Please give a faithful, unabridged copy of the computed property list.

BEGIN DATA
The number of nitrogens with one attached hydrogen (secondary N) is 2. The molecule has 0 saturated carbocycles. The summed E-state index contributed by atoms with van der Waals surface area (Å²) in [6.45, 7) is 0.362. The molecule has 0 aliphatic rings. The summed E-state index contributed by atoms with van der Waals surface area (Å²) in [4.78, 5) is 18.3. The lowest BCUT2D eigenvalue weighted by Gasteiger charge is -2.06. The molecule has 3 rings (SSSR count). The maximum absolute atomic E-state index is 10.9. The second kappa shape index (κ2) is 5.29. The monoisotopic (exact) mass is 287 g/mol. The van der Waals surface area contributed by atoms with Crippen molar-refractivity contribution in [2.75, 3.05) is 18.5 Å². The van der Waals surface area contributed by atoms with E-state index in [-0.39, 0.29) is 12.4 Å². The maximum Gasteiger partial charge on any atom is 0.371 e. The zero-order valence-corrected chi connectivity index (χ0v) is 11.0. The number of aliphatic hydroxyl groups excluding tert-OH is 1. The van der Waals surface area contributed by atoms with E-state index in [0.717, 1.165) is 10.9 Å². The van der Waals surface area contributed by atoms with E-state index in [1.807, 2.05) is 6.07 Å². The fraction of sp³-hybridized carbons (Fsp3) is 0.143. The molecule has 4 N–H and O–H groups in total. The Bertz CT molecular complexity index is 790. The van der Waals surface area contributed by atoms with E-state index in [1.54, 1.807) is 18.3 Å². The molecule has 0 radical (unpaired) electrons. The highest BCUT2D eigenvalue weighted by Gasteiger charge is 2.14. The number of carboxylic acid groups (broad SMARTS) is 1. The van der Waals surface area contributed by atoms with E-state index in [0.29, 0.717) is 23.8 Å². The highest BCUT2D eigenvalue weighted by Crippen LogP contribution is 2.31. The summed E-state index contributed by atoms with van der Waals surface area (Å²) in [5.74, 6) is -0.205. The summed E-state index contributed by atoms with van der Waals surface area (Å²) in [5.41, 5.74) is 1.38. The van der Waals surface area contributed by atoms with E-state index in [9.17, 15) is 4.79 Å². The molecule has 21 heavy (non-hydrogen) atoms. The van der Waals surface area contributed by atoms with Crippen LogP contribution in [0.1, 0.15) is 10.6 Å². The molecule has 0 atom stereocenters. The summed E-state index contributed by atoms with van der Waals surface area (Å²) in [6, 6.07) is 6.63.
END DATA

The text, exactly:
The number of nitrogens with one attached hydrogen (secondary N) is 2. The molecule has 0 saturated carbocycles. The summed E-state index contributed by atoms with van der Waals surface area (Å²) in [6.45, 7) is 0.362. The molecule has 0 aliphatic rings. The summed E-state index contributed by atoms with van der Waals surface area (Å²) in [4.78, 5) is 18.3. The lowest BCUT2D eigenvalue weighted by Gasteiger charge is -2.06. The molecule has 3 rings (SSSR count). The maximum absolute atomic E-state index is 10.9. The second kappa shape index (κ2) is 5.29. The monoisotopic (exact) mass is 287 g/mol. The van der Waals surface area contributed by atoms with Crippen molar-refractivity contribution in [2.75, 3.05) is 18.5 Å². The van der Waals surface area contributed by atoms with E-state index in [-0.39, 0.29) is 12.4 Å². The maximum Gasteiger partial charge on any atom is 0.371 e. The zero-order valence-corrected chi connectivity index (χ0v) is 11.0. The number of aliphatic hydroxyl groups excluding tert-OH is 1. The van der Waals surface area contributed by atoms with E-state index in [0.717, 1.165) is 10.9 Å². The van der Waals surface area contributed by atoms with E-state index in [1.807, 2.05) is 6.07 Å². The fraction of sp³-hybridized carbons (Fsp3) is 0.143. The molecule has 4 N–H and O–H groups in total. The Bertz CT molecular complexity index is 790. The van der Waals surface area contributed by atoms with E-state index in [1.54, 1.807) is 18.3 Å². The molecule has 0 radical (unpaired) electrons. The highest BCUT2D eigenvalue weighted by Gasteiger charge is 2.14. The number of carboxylic acid groups (broad SMARTS) is 1. The van der Waals surface area contributed by atoms with E-state index in [0.29, 0.717) is 23.8 Å². The highest BCUT2D eigenvalue weighted by Crippen LogP contribution is 2.31. The summed E-state index contributed by atoms with van der Waals surface area (Å²) in [5.74, 6) is -0.205. The summed E-state index contributed by atoms with van der Waals surface area (Å²) in [5.41, 5.74) is 1.38. The van der Waals surface area contributed by atoms with E-state index in [9.17, 15) is 4.79 Å². The molecule has 21 heavy (non-hydrogen) atoms. The van der Waals surface area contributed by atoms with Crippen LogP contribution in [0.1, 0.15) is 10.6 Å². The molecule has 0 atom stereocenters. The summed E-state index contributed by atoms with van der Waals surface area (Å²) in [6, 6.07) is 6.63.